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Dr. Mary Frances  Berry

Dr. Mary Frances Berry

Author, Activist, Educator & Historian

Dr. Mary Frances Berry

Author, Activist, Educator & Historian


For more than four decades, Dr. Mary Frances Berry has been one of the most visible and respected activists in the cause of civil rights, gender equality and social justice. Serving as Chairperson of the US Civil Rights Commission, Dr. Berry led the charge for equal rights and liberties for all Americans over the course of four Presidential administrations. A trailblazer for women and African-Americans alike, she also became the first woman of any race to head a major research university as Chancellor of the University of Colorado at Boulder. She is the Geraldine R. Segal Professor of American Social Thought and Professor of History at the University of Pennsylvania, where she teaches the history of American law and the history of law and social policy.

Dr. Berry made history as one of the founders of the monumental Free South Africa Movement (FSAM). She received the Nelson Mandela award from the South African Government for her role in organizing the FSAM, raising global awareness of South African injustice that helped to end over 40 years of apartheid. She also served as Assistant Secretary for Education in the US Department of Health, Education and Welfare, working to make these historically inequitable systems achieve a new level of fairness. A prolific author, Dr. Berry’s books cover a wide range of subjects, from the history of constitutional racism in America to the history of progressive activism. Her latest  book, History Teaches Us to Resist: How Progressive Movements Have Succeeded in Challenging Times, examines the successful tactics of movements that ended the Vietnam War, jumpstarted government response to the AIDS epidemic, championed the Americans with Disabilities Act and advanced civil, women’s and LGBTQ rights—all of which she was a part of.  Her previous book, Power in Words: The Stories behind Barack Obama’s Speeches, from the State House to the White House, offers insight and historical context of President Obama’s most memorable speeches.

A moving speaker who makes history come alive, Dr. Berry believes that each generation has the responsibility to make a dent in the wall of injustice. She continues to speak boldly for those who can’t speak for themselves and motivates all of us to take action. Her clarion call challenges everyone to stand up, stand tall and to never give up the fight.

Speaker Videos

History Teaches Us to Resist and the Power of Protest | The Daily Show

On BLM and the Importance of Protest

Speech Topics

Mary Frances Berry’s Strategy Handbook for Political Change

People who want to engage effectively in political and social change should make sure they understand the history of their issues. Failure to evaluate the past can lead to preventable missteps that might be preventable, and even set the movement back. Though we might now focus on President Trump or President Biden, they are certainly not the only presidents to oppose progressive issues and policies. In fact, Presidents Franklin Delano Roosevelt, Lyndon Baines Johnson, and Bill Clinton opposed policies ranging from desegregation of the military to ending the Vietnam War to marriage equality. A willingness to listen to all points of view and acknowledging differences is essential to resolving issues of political and social policy.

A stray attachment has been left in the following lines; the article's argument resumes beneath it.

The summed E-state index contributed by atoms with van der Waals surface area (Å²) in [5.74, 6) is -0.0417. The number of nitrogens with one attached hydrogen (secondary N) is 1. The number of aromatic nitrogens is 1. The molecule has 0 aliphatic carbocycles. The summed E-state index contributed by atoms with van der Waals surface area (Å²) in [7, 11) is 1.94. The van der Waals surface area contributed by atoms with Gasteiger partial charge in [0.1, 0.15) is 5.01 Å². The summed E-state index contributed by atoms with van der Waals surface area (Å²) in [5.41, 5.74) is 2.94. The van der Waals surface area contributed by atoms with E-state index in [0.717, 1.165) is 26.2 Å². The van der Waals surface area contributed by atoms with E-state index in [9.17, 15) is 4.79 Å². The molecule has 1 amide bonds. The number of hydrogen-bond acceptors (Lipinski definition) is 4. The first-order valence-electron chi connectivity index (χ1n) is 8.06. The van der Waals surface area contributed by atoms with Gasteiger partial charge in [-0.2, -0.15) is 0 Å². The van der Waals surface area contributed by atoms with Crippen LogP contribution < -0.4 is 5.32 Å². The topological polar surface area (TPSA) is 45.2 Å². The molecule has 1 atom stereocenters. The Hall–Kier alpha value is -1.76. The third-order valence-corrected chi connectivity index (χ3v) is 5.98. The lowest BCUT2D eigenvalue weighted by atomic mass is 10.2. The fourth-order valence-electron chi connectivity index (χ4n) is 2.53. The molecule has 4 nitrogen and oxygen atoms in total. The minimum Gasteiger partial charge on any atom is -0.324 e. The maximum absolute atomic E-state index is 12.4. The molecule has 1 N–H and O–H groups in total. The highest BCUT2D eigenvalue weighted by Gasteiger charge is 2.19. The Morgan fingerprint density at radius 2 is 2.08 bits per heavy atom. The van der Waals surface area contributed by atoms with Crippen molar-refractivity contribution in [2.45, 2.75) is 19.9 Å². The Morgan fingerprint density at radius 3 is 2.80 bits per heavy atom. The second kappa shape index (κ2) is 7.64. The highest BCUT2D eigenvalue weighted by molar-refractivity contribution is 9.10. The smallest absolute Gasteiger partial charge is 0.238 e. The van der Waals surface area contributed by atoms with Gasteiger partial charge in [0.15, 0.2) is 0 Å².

Drawing from her latest book, History Teaches Us to Resist: How Progressive Movements Have Succeeded in Challenging Times, Mary Frances Berry shares the winning tactics of successful movements that ended the Vietnam War, jumpstarted the government’s response to the AIDS epidemic, championed the Americans with Disabilities Act and advanced civil, women’s and LGBTQ rights—all of which she participated in. Speaking as both a renowned historian and courageous activist who has locked arms at sit-ins and served time in jail, Dr. Berry chronicles more than 50 years of progressive victories, the winning tactics behind them, and analyzes why some movements failed. Believing that “people shouldn’t think that they can’t succeed now,” or that success is automatic, she reveals what works, what doesn’t—and what we all must do to achieve change in our communities, country, and world. Each generation must make its own dent in the wall of injustice.

Protest As an Essential Ingredient of Politics: Making Choices Includes Taking Risks

Nonviolent advocates of social and political change should not be surprised by criticism and retaliation. The First Amendment guarantees the right to engage in advocacy and non-violent protest and protects us from government retaliation. Despite these basic democratic rights, government agents and nongovernmental actors can punish protest, sometimes by invoking their own right to free speech, to maintain the status quo. The ACLU’s recent decision to represent the advocacy rights of the National Rifle Association in NRA v Vullo on First Amendment grounds is controversial. Even though the ACLU does not agree with the NRA’s political positions, there will be sustained criticism and threats to withdraw funding.